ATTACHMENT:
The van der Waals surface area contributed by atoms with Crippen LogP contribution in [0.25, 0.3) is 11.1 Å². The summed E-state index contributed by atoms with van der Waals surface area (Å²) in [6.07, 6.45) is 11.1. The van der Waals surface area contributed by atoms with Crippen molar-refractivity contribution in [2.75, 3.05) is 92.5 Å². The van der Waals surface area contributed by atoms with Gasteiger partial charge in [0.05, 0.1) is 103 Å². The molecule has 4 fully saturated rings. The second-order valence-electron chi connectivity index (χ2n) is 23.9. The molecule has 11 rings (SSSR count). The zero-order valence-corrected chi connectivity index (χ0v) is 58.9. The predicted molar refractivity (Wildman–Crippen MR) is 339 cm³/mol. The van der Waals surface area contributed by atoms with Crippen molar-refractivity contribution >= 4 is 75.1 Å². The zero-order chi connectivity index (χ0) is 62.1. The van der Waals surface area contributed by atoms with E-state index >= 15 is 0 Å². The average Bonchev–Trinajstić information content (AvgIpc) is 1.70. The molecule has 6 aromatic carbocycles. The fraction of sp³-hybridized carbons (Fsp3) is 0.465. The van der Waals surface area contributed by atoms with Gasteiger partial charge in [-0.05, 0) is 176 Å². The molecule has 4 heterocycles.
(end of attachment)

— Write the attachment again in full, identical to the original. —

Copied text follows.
The van der Waals surface area contributed by atoms with Crippen LogP contribution in [0.25, 0.3) is 11.1 Å². The summed E-state index contributed by atoms with van der Waals surface area (Å²) in [6.07, 6.45) is 11.1. The van der Waals surface area contributed by atoms with Crippen molar-refractivity contribution in [2.75, 3.05) is 92.5 Å². The van der Waals surface area contributed by atoms with Gasteiger partial charge in [0.05, 0.1) is 103 Å². The molecule has 4 fully saturated rings. The second-order valence-electron chi connectivity index (χ2n) is 23.9. The molecule has 11 rings (SSSR count). The zero-order valence-corrected chi connectivity index (χ0v) is 58.9. The predicted molar refractivity (Wildman–Crippen MR) is 339 cm³/mol. The van der Waals surface area contributed by atoms with Crippen molar-refractivity contribution >= 4 is 75.1 Å². The zero-order chi connectivity index (χ0) is 62.1. The van der Waals surface area contributed by atoms with E-state index >= 15 is 0 Å². The average Bonchev–Trinajstić information content (AvgIpc) is 1.70. The molecule has 6 aromatic carbocycles. The fraction of sp³-hybridized carbons (Fsp3) is 0.465. The van der Waals surface area contributed by atoms with Gasteiger partial charge in [-0.05, 0) is 176 Å². The molecule has 4 heterocycles.